Above : ‘Come From Away’ was one of several musicals used for material in this year’s Wharf Revue.  Featured image: Cast members Phil Scott, Mandy Bishop, Jonathan Biggins and Drew Forsythe. Photo Credit: Vishal Pandey.

The hectic prologue song to this December’s Wharf Revue, Can of Worms, describes the offering rising triumphantly from the ashes of lockdown as a budget production. Budget has never looked so good, with the Review once again in the safe hands of these local satirists.

The chameleon cast are back, hell-bent on providing ruthless parody of public figures and musical numbers from classic shows such as South Pacific to more current once-cancelled theatre hits.

Phil Scott, Jonathan Biggins, Drew Forsythe and  Mandy Bishop are brave enough to open up the can of worms that is a tortured collection of not so stellar Australian and global politicians, all enjoying six degrees of separation from our Scomo paddling in his own little Banana Boat song-filled diorama.

The York theatre stage complete with piano and huge screen is used to good multimedia effect. The method of switching between streamed and analogue performance rivals any of our pandemic pastimes, such as our internet surfing whilst munching on tear-sodden sourdough toast.

Above: Mandy Bishop’s portrayal of the former NSW premier will quickly become part of Wharf Revue folklore. Photo credit: Vishal Pandey.

An infectious but controlled Facebook Live screen vignette of Mandy Bishop’s grinning, homely Jacinda Ardern still resonates post-performance to this day deep in my heart all this way over the ‘dutch’.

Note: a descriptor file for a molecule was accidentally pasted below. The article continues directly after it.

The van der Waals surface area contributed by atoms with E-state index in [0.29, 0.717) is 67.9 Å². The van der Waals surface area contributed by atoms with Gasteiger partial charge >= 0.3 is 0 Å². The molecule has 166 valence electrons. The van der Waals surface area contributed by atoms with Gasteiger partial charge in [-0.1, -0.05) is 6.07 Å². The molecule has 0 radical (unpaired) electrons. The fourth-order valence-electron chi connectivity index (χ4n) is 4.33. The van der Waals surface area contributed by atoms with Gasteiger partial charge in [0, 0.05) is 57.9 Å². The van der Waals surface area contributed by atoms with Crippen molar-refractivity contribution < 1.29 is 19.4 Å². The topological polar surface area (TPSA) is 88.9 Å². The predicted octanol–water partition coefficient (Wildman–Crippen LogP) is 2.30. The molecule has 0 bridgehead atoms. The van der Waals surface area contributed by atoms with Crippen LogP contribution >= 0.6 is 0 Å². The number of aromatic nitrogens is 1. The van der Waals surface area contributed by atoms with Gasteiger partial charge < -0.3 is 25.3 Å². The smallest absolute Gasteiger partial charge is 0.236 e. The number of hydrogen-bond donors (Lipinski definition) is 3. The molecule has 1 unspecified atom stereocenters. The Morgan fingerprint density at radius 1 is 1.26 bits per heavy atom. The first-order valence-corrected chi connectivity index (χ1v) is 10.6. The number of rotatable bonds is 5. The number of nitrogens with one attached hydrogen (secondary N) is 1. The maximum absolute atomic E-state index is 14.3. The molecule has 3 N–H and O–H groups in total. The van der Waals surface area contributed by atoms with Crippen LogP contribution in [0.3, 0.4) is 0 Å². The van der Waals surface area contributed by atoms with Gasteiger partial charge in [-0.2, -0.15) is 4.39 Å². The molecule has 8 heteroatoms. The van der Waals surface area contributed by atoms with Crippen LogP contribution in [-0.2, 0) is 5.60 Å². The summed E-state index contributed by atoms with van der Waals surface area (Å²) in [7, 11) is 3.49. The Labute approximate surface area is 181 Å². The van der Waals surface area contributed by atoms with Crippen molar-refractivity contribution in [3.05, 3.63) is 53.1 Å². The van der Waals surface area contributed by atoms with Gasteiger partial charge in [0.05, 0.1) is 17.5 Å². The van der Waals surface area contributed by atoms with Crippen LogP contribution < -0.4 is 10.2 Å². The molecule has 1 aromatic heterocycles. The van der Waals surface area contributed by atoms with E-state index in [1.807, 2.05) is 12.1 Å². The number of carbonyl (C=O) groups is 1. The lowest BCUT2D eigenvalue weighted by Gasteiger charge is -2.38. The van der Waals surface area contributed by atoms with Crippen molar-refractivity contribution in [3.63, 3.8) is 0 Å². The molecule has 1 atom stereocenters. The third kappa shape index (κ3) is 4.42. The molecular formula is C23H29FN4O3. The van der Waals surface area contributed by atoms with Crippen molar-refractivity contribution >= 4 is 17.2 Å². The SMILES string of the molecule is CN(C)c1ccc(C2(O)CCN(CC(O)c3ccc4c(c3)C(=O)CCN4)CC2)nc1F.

A Muppet Show  gallery of state premiers is another gem of a screen interlude. Other visual effect triumphs include a starry expanse of space as alien intelligentsia judge Aussie icons.  Also, a digital image from deep within a coal mine for Barnaby Joyce, George Christensen and the likes to prance in front of impresses greatly. It is a haunting reference to an industry cradled by political parents not vaccinating against greed and stupidity.

Audiences are sure to laugh hard through masks and rattle their chests as COVID-19 content is kept to a tastefully low case number.

Instead, large sections of the entertainment rely on dramatically altered, recycled songs from stage, borrowing especially successfully from Wizard of Oz, Come From Away, Sound of Music and South Pacific. These discuss in turn mortgage options, detention centres, Trump family values and right wing mateship with exacting, slick, triple threat ease from the talented cast.

Above: Musical Director Phil Scott in an acting role down the mine with Jonathan Biggins and Drew Forsythe. Photo Credit: Vishal Pandey.

As master of the tight coiffe and tight-lipped malcontent, Drew Forsythe paints intimate and measured portraits of a disintegrating British Monarch and a matured One Nation senator littered with malapropisms. These are astoundingly penetrating likenesses, surpassed perhaps only marginally by the seething, surviving malevolence of Murdoch hissing Faustian hubris in an over-elegant salon.

This production is not isolated to fourteen days but pushes through for a good month. Tears of fraudulent joy will be shed as successive audiences watch a former NSW Premier wear her broken heart on a traditional folk costume sleeve. Mandy Bishop’s skil for adroit caricature also delivers a heart-stopping centre-stage tête-a-tête with Jaquie Lambie.

Jonathan Biggins’ explosive Cosmo Kramerish-haired Mark Latham is deliciously larger than life. The eloquence of this actor’s poetic tribute to a Xanadu-bound Xi Jinping’s challenge to democracy is a poignant moment of East meets West in Coleridge-tinted film sepia. This easily surpasses any chilling effect-saturated Instagram story we incessantly flicked onto before theatres reopened.

This much-needed, must-see continuation of the powerhouse, brilliantly-paced Wharf Revue legacy survives at the Seymour Centre until December 23. Leave your LGA in carloads to catch it.